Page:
Food allergies: Food labels list top 8 allergens
Food labels list the top eight food allergens to help you avoid an allergic reaction.

The Food and Drug Administration (FDA) requires food manufacturers to list common food allergens on food labels in simple terms that adults and older children can understand. Common allergens are listed either in the ingredients list, after the list, or right next to it. The labeling requirements are designed to reduce your chances of an accidental allergic reaction to a food.

Revised in January of 2006, the updated food label takes some of the guesswork out of label reading, helping you easily identify foods that could cause an allergic reaction. For example, most people mistakenly believe that nondairy means that there is no milk in a product. Before the label guidelines were revised, the use of "nondairy" was allowed even when the foods contained milk byproducts. If a product contains casein, a milk-derived protein, the product's label now lists the term "milk" in parenthesis after the term "casein." Or, the label will simply state "Contains milk." This simple approach is especially helpful for kids with food allergies who may be choosing their own snacks.

The food allergens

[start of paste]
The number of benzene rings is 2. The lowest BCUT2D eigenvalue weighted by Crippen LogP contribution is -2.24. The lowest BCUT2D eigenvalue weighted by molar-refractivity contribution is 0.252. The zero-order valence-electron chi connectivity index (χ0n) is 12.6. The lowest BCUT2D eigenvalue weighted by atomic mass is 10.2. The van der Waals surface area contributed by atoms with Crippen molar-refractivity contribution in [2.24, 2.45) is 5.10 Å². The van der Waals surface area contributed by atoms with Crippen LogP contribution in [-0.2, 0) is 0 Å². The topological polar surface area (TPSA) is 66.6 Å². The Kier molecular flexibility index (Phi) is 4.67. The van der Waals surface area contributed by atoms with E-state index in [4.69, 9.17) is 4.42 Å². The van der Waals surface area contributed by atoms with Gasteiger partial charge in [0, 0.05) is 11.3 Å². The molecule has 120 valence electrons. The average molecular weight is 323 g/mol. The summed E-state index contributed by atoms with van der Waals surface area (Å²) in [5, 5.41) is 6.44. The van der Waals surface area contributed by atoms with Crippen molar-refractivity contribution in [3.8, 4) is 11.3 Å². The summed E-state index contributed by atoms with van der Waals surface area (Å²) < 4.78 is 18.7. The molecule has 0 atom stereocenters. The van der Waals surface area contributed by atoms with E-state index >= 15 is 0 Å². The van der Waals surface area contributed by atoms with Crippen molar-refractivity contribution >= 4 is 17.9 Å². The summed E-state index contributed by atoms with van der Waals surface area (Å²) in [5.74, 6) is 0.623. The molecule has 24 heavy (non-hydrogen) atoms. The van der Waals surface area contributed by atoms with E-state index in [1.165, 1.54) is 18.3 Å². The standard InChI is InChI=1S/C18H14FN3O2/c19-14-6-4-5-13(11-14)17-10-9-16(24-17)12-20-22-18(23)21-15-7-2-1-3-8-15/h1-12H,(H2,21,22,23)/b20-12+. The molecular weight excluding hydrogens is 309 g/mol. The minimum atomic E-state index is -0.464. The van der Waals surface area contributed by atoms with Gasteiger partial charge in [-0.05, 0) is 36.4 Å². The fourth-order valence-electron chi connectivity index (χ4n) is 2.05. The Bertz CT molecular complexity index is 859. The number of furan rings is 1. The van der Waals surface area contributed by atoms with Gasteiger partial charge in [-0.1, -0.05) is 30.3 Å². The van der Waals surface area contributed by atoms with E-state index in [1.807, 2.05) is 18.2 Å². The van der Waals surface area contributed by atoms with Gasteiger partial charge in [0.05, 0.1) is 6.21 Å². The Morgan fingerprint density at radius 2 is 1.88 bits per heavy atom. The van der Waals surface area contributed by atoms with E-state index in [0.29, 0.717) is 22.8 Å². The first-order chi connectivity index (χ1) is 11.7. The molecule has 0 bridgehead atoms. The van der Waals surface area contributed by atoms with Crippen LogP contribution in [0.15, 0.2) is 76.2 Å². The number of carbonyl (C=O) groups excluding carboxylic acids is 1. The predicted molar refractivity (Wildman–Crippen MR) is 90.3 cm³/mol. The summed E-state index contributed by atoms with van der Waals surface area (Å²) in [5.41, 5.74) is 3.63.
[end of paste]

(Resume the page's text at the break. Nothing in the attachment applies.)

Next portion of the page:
While food labels don't include every possible allergen, they do list the top eight, which account for 90 percent of all documented food allergies:

Tree nuts (such as almonds, cashews, walnuts)
Fish (such as bass, cod, flounder)
Shellfish (such as crab, lobster, shrimp)
This list also represents the foods most likely to cause a severe or life-threatening allergic reaction (anaphylaxis).

Allergens and food labels
Here are answers to a few common questions about food label requirements.

What foods are labeled? Any domestic or imported packaged food regulated by the FDA is required to make these labeling changes.
What's included on the label? The label lists the type of allergen — for example, the type of tree nut (almond, walnut) or the type of crustacean shellfish (crab, shrimp) — as well as any ingredient that contains a protein from the eight major food allergens. The labels also include any allergens found in flavorings, colorings or other additives.
What foods aren't labeled? Fresh produce, fresh meat and certain highly refined oils do not require listing of potential food allergens on the labels. Foods that may inadvertently come into contact with a food allergen during the growing, harvesting or manufacturing process also are exempt.
In addition to the current food labeling changes, the FDA is working to tighten regulations for manufacturers' use of the term "gluten free" on food labels. Gluten is a protein that occurs in grains such as wheat, barley and rye. This protein can cause a serious reaction (though not an allergic one) in people who have celiac disease, a digestive disorder. About 2 million people in the United States have the disease. Often people with celiac disease are unsure about which foods contain gluten. The FDA will issue standards for what constitutes a gluten-free product by 2008.